|‘Worldly and thought-provoking, there’s nothing on the internet quite like Aeon.’||Existentialism, true to its roots in Kierkegaard and Nietzsche, was oriented toward two major themes:|
|Historical survey of existentialism||Empirical science historically developed out of philosophy or, more specifically, natural philosophy. Natural philosophy was distinguished from the other precursor of modern science, natural historyin that natural philosophy involved reasoning and explanations about nature and after Galileoquantitative reasoningwhereas natural history was essentially qualitative and descriptive.|
Whereas laws are descriptions of empirical regularities, explanatory theories are conceptual constructions to explain why the data exist. For example, atomic theory explains why we see certain observations. The same could be said with DNA and relativity. Explanatory theories are particularly helpful in such cases where the entities like atoms, DNA, and so forth cannot be directly observed.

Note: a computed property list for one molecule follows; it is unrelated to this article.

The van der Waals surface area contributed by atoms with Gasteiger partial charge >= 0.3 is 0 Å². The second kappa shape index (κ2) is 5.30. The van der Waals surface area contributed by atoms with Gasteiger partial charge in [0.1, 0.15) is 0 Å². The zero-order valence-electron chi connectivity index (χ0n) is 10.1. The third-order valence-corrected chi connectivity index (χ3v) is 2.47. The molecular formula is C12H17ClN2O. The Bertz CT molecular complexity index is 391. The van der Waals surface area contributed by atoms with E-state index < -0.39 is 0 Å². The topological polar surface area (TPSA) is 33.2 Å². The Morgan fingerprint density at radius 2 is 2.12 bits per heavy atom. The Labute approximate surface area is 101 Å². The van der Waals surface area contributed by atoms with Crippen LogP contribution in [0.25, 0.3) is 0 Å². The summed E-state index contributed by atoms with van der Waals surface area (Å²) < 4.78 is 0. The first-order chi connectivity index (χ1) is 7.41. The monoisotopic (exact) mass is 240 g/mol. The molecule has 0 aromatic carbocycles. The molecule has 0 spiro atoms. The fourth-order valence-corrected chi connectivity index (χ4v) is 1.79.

Why are they necessary?
Surprisingly, the answer is no. Describing some mistaken views of science come in handy for explaining the answer. Mistaken Beliefs of the Scientific Method Many students including me were brought up with a somewhat eminent view of science, or at least a fairly eminent view of science as it should be done.
As I have found however, the status of science which most of us were taught may have been a bit misleading. This is perhaps because scientists themselves tend to be ignorant of the philosophy of science. In the early years of science, the system of acquiring knowledge was viewed as completely objective, rational, and empirical.